For me, there are two aspects to that discomfort I think.  Firstly, a slight tendency on my part to write things online (of the thoughts and feelings variety) that I might struggle to express verbally to the people around me, an aspect of my character that some people (who I would consider to be close to me) find bemusing.  For the record, I find it slightly bemusing myself. Secondly, an understanding that I am contributing in various ways to the digital identity of my children (and others around me), coupled with an incomplete understanding of quite what impact I am having.  I know that, as parents, we all contribute to the identity of our children, not only genetically but also in our relationship to them and the mediation of their relationships to other people - but somehow the addition of a digital aspect to that equation seems to make the issues more up-front and permanent.  So, yes, shame might not be the right word for it, but there is some level of discomfort around my digital identity and it's impact on my real-life relationships.

The slight irony is that this blog post is probably now part of that discomfort!

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Comments

What nonsense (the original authors, not you Andy ;-) from people who don't understand that Twitter is about building a personal learning network, not a broadcast channel.

The only arrogance is from people who "defend" the "old media" by implying that the makers, or users, of the "new media" have some kind of mental health deficit. Or are inferior in some character or psychological way, to "old media" users.

Two fundamental points:

1. Different people have different reasons for reading a particular information source, irrelevant of it being old or new media. For example, some people read a tabloid newspaper for the sports gossip, others so they can turn to page three.

2. People have the fundamental choice of whether they read a particular book, newspaper, tv programme, blog, tweet etc. No-one is forcing anyone to read anything. People can read my blog, tweets blah blah blah or not. I don't give a **** either way.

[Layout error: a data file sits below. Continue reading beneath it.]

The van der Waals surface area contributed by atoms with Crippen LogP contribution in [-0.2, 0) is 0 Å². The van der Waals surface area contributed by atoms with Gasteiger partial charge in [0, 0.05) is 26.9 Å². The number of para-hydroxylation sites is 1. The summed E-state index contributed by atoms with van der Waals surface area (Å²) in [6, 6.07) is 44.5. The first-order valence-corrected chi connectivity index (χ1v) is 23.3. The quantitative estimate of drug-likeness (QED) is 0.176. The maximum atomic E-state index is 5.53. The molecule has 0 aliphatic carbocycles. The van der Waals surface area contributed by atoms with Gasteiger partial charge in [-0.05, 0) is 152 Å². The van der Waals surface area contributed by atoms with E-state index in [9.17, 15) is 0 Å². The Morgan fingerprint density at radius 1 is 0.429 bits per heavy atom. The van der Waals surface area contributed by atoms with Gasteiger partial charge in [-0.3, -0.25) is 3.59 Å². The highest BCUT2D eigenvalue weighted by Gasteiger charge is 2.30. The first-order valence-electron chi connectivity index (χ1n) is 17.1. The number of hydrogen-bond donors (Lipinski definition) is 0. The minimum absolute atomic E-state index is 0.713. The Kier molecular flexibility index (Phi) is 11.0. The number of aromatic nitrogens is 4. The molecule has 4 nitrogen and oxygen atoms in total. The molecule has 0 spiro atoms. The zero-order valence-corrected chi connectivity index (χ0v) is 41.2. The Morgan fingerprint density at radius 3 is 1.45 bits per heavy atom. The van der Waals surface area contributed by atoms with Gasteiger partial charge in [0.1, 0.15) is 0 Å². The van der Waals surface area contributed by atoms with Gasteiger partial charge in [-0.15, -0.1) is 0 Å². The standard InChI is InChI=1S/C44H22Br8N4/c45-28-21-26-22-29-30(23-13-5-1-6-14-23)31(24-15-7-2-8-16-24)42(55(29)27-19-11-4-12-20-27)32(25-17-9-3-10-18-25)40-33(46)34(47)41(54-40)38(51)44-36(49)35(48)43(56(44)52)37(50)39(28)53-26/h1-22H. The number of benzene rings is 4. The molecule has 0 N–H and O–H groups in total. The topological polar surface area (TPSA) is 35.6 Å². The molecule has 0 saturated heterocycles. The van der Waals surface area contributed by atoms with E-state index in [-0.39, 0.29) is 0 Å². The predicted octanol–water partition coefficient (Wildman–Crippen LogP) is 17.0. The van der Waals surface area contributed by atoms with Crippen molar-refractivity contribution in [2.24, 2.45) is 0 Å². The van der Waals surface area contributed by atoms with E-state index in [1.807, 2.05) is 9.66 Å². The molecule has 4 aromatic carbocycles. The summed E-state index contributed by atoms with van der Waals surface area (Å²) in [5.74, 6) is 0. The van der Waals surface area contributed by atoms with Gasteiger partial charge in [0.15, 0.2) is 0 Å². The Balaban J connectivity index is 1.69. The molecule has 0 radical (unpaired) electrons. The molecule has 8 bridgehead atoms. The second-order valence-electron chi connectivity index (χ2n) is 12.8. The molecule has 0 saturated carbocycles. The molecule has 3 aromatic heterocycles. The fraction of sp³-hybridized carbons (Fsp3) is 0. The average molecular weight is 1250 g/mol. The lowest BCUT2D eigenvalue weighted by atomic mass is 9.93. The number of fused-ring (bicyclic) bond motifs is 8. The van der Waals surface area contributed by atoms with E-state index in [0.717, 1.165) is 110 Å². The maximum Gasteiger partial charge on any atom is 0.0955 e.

I think "web 2.0" as a whole is entirely about ego, a.k.a. analytics. Every service seems to be geared towards polishing and quantising ego, showing you graphs of various parts of your ego and how shiny and popular it is then holding it up against your friends achievements and either congratulating or mocking you.

I have to say that my initial reaction to Nicholas Carr's post was to reach for the unsubscribe button - I didn't quite, but this just seemed like complete nonsense to me.

Although I agree with you Andy that there is something about identity and sharing that is going on here, I don't believe that there is anything intrinsically shameful, sado-masochistic or debasing going on.

The idea that writing a book is less arrogant than writing a blog post is nonsense. I'd argue the opposite - you put a lot more effort into writing a book, so you need to be much more convinced it is worth sharing (more arrogant), and not only that you are generally saying "I have something so worthwhile to say, you should pay to read it"

I would definitely agree with the point about impacting on others when sharing identity. My identity is linked with those around me, and as I share my identity, then I share aspects of others' identity as well, and in some instances that can get uncomfortable (or at least require discussions with those affected about what I share - which is difficult with an 14 month yr old)

I'm also aware of stuff I can't or won't share in a public channel - sometimes I find this frustrating as I want to share more selectively, but the tools are too blunt still